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The renewal of Britain's Trident nuclear deterrent is causing controversy. But why can't these submarines just be kept going, without spending billions?
Billions will be spent on new subs
The government plans to spend up to £20bn designing and building a new class of submarines to carry the Trident missile system in a process that will take 17 years.
In the US, there are plans for the equivalent submarine, the Ohio class, to extend its life from 30 years to over 40 years.
For the UK's Vanguard-class Trident-carrying submarines no such plan is possible because of the way it was designed. Everything from the nuclear propulsion system to the electric cables in the sub have a lifespan that means no equivalent extension is possible.
The officials say if the government had wanted the Vanguard class to last 40 years they would've had to incorporate that into the original design, as was done with the Ohio class.
Some of the kit, like the generators that make the steam from the nuclear energy in order to power the turbines, would require an expensive refit to install and would extend the life of the submarine for only a short while.
The MoD says the lifespan of the submarines can be extended by five years to 30 years, but that any further would be risky. During this five-year period, the subs will have a much higher risk of going out of service for maintenance.
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An American physicist Prof Richard Garvin has told the Commons Defence Committee the decision to replace the Trident subs is "highly premature".
He believes they can "safely and economically be operated for 40 to 45 years rather than 30", with changes to water chemistry extending the lifespan of the steam generators.
But the MoD insists any extension in life beyond 30 years will require the replacement of "external hydraulic systems, elements of the control systems (plane and rudder), sonar systems, electrical systems (including main battery) and refurbishment or replacement of elements of the nuclear propulsions system".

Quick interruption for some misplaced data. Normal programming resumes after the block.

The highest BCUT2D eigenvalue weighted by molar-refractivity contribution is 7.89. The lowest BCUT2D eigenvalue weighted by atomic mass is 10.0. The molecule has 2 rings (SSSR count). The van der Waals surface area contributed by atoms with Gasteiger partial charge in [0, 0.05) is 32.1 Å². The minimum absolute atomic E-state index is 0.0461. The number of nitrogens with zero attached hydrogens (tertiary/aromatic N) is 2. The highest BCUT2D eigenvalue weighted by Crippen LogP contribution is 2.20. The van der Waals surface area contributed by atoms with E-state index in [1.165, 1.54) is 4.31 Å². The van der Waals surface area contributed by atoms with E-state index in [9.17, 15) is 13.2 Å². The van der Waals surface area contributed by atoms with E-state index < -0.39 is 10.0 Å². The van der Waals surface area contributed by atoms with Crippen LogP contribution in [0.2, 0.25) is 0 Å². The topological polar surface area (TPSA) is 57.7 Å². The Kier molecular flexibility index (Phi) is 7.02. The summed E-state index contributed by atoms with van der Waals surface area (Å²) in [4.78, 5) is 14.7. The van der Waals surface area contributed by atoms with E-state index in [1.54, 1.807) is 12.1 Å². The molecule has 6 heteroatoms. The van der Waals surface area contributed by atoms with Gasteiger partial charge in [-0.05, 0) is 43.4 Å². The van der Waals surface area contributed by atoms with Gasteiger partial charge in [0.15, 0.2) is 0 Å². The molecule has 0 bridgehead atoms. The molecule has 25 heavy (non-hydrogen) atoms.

As well as this, the "turbo generators, secondary propulsion gear and assemblies, deterrent missile hydraulics, hatches and mechanisms" would need looking at. Eventually the main engine and gearbox mechanism might need replacing. Much of this would involve cutting open the hull and would cost a lot of money.
Despite the controversy, Britain's Trident missile system will fundamentally remain the same. Although there will be a programme, as part of American efforts, to modernise the existing missiles, the government insists "there will be no enhancement of the capability of the missile in terms of its payload, range or accuracy". Any such improvements could have diplomatic repercussions.
So if the missiles are just being copied and rebuilt, or having outdated components replaced, why do the submarines need to be redesigned from scratch, instead of copied?
Duncan Lennox, editor of Jane's Strategic Weapons Systems journal, says this would be madness.
"The lifespan is fairly typical, with a nuclear reactor on them. It is an idea, but anybody would tell you that it wouldn't work because more modern technology is available. They were designed more than 20 years ago. They are very old in terms of the technology."
A new submarine will allow new computer systems and an improved nuclear reactor that will get more power for the amount of fuel. This could save money in the long-term as the chance of it needing an expensive refuelling will be reduced.
Opponents include famous faces
Safety standards have improved since the design of the Vanguard-class was started in 1980 and the MoD will want to see these improved standards incorporated into the new Trident-carrying subs.
But their lifespan will still be in the region of 25 years, meaning the same debate about renewal will have to be had in 2030 to 2035. A "non-submariner" might ask whether it would be a good idea to give the new boats a longer lifespan from the start.
One of the problems is the British submarines are built on a tightly-controlled cost. Rear Admiral
Andrew Mathews has said the Americans "built some fat into their design" for the Ohio.
And as for a massively improved lifespan there is also a question of the submarines being rendered a white elephant. To the officials it's rather like asking whether you could build a fridge that could last for 100 years. You might very well find an engineering solution to do it, but it would cost lots of extra money.
Also, despite the money you'd spent, you might find after 25 years there had been huge advances in refrigeration technology which you would find too expensive to install in your super-lifespan fridge.
In addition, the government might feel the political situation may have changed so much in 25 years that it really no longer needs a fridge.
The good thing, Mr Lennox says, is that Trident remains a missile system against which no nation has any defence.
"There are 25-30,000 nuclear warheads in the world. Trident is a sensible insurance policy at a relatively low cost."